The seismic data Explor owns and licenses is collected in the field through reflection seismology (or seismic reflection), the primary technology used to find oil and gas.
To collect this data, we first deploy and precisely position thousands of ground motion sensors, known as seismometers at pre-determined locations in the field. A small, portable single component geophone that is stomped into the earth and converts vertical ground motion into a small analog electrical signal is the most commonly used seismometer on land. Today, Explor is deploying newer, more sensitive digital sensing units that sense ground motion in three dimensions, providing much better seismic data and new opportunities for sub-surface imaging.
Ground motion is then created either with small explosive charges positioned several metres below the surface of the earth, or with large, heavy vibration equipment coupled with the surface of the earth. The timing and position of these seismic sources must be very accurate - timed to the fraction of a millisecond, with positions accurate to less than a metre.
As the waves of ground motion created by the seismic source travel through the earth, they reflect (and refract) off of sub-surface geological layers. At the boundary between each geological layer, some energy will be reflected and the rest of the energy will continue through the boundary. As these reflected (and refracted) signals are detected by the seismometers at surface, they are transmitted either via cable or wireless transmission to a central recording system that records all of the reflected ground motion detected by all of the sensors at the surface.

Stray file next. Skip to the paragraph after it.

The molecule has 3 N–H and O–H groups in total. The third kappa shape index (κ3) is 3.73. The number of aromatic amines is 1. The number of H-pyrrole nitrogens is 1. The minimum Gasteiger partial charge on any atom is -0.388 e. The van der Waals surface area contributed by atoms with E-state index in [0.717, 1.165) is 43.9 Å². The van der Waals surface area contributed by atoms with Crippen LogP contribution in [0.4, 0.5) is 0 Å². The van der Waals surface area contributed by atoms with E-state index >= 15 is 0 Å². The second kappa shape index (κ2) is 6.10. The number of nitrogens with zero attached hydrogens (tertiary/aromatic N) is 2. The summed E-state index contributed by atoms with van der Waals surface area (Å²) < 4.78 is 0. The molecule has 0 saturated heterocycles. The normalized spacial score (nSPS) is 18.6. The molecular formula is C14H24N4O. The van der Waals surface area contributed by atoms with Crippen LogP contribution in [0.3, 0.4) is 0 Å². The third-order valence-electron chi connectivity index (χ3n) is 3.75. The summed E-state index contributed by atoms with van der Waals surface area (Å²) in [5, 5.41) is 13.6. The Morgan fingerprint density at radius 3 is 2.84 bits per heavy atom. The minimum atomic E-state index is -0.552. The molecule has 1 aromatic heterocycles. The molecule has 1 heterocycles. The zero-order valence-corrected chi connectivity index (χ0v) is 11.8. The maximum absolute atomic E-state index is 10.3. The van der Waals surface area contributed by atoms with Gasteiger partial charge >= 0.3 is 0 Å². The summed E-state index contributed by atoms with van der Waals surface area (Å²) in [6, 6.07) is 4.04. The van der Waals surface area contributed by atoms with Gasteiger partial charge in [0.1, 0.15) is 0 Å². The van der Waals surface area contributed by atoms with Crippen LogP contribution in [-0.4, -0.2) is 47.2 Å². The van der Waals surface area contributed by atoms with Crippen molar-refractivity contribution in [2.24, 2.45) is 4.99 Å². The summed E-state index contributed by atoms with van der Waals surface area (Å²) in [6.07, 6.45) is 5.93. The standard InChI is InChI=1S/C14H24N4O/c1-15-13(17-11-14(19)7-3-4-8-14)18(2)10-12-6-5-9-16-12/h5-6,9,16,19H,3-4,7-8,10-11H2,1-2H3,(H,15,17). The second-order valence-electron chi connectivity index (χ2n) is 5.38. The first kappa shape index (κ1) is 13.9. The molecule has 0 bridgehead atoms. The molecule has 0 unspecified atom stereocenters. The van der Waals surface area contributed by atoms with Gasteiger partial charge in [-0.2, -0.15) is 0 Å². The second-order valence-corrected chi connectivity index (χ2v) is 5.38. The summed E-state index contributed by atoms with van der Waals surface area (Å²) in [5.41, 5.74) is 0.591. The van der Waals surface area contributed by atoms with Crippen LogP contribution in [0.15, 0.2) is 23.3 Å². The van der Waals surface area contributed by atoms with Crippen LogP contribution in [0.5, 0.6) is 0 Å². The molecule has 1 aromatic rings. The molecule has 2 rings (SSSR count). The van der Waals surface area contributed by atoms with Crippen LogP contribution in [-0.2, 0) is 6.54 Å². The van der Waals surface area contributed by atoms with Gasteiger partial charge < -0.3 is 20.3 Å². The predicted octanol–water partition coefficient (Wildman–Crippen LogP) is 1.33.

By processing these data, a highly detailed image of these sub-surface layers is created. This enables geophysicists, geologists and engineers to interpret and understand the subsurface in a way that is unmatched by any other imaging technology.
Seismic data is critical to oil and gas companies throughout the exploration and development of oil and gas reserves. Oil and gas companies use seismic data from the earliest point in their exploration efforts right through the life of an oil or gas field. Seismic data are used for many different purposes; broad based analysis of the world's prospective hydrocarbon basins, localized exploration of a prospective area, high resolution imaging prior to drilling a well, throughout the drilling process (including pore pressure prediction and micro-fracture analysis), and to enhance production as a field is developed and optimized throughout its productive life.
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